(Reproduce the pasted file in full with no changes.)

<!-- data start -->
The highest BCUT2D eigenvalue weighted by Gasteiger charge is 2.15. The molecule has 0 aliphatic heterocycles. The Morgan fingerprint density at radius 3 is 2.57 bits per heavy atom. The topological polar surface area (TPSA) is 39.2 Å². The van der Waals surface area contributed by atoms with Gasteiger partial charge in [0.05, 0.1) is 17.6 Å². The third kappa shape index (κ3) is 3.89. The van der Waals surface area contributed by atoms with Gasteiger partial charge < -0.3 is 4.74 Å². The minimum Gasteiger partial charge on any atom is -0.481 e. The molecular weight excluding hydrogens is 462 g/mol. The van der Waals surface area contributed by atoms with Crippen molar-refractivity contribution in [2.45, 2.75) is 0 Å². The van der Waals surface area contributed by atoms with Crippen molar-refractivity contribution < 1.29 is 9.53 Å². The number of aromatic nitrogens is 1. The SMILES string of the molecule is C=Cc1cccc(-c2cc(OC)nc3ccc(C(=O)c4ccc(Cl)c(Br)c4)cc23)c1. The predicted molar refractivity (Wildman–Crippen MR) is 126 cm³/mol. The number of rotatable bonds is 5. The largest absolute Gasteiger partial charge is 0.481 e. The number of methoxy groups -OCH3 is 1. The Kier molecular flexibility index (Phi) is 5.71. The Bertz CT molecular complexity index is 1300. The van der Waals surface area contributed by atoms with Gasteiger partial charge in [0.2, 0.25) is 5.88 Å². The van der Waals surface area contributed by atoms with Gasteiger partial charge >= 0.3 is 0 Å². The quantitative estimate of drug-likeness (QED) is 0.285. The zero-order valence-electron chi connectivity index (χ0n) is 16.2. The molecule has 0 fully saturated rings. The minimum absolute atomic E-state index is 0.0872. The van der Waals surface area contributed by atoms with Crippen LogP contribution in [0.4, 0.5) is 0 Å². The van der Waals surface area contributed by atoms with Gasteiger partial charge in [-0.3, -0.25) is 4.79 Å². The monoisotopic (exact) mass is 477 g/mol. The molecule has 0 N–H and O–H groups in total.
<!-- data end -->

The highest BCUT2D eigenvalue weighted by Gasteiger charge is 2.15. The molecule has 0 aliphatic heterocycles. The Morgan fingerprint density at radius 3 is 2.57 bits per heavy atom. The topological polar surface area (TPSA) is 39.2 Å². The van der Waals surface area contributed by atoms with Gasteiger partial charge in [0.05, 0.1) is 17.6 Å². The third kappa shape index (κ3) is 3.89. The van der Waals surface area contributed by atoms with Gasteiger partial charge < -0.3 is 4.74 Å². The minimum Gasteiger partial charge on any atom is -0.481 e. The molecular weight excluding hydrogens is 462 g/mol. The van der Waals surface area contributed by atoms with Crippen molar-refractivity contribution in [2.45, 2.75) is 0 Å². The van der Waals surface area contributed by atoms with Crippen molar-refractivity contribution < 1.29 is 9.53 Å². The number of aromatic nitrogens is 1. The SMILES string of the molecule is C=Cc1cccc(-c2cc(OC)nc3ccc(C(=O)c4ccc(Cl)c(Br)c4)cc23)c1. The predicted molar refractivity (Wildman–Crippen MR) is 126 cm³/mol. The number of rotatable bonds is 5. The largest absolute Gasteiger partial charge is 0.481 e. The number of methoxy groups -OCH3 is 1. The Kier molecular flexibility index (Phi) is 5.71. The Bertz CT molecular complexity index is 1300. The van der Waals surface area contributed by atoms with Gasteiger partial charge in [0.2, 0.25) is 5.88 Å². The van der Waals surface area contributed by atoms with Gasteiger partial charge >= 0.3 is 0 Å². The quantitative estimate of drug-likeness (QED) is 0.285. The zero-order valence-electron chi connectivity index (χ0n) is 16.2. The molecule has 0 fully saturated rings. The minimum absolute atomic E-state index is 0.0872. The van der Waals surface area contributed by atoms with Crippen LogP contribution in [0.4, 0.5) is 0 Å². The van der Waals surface area contributed by atoms with Gasteiger partial charge in [-0.3, -0.25) is 4.79 Å². The monoisotopic (exact) mass is 477 g/mol. The molecule has 0 N–H and O–H groups in total.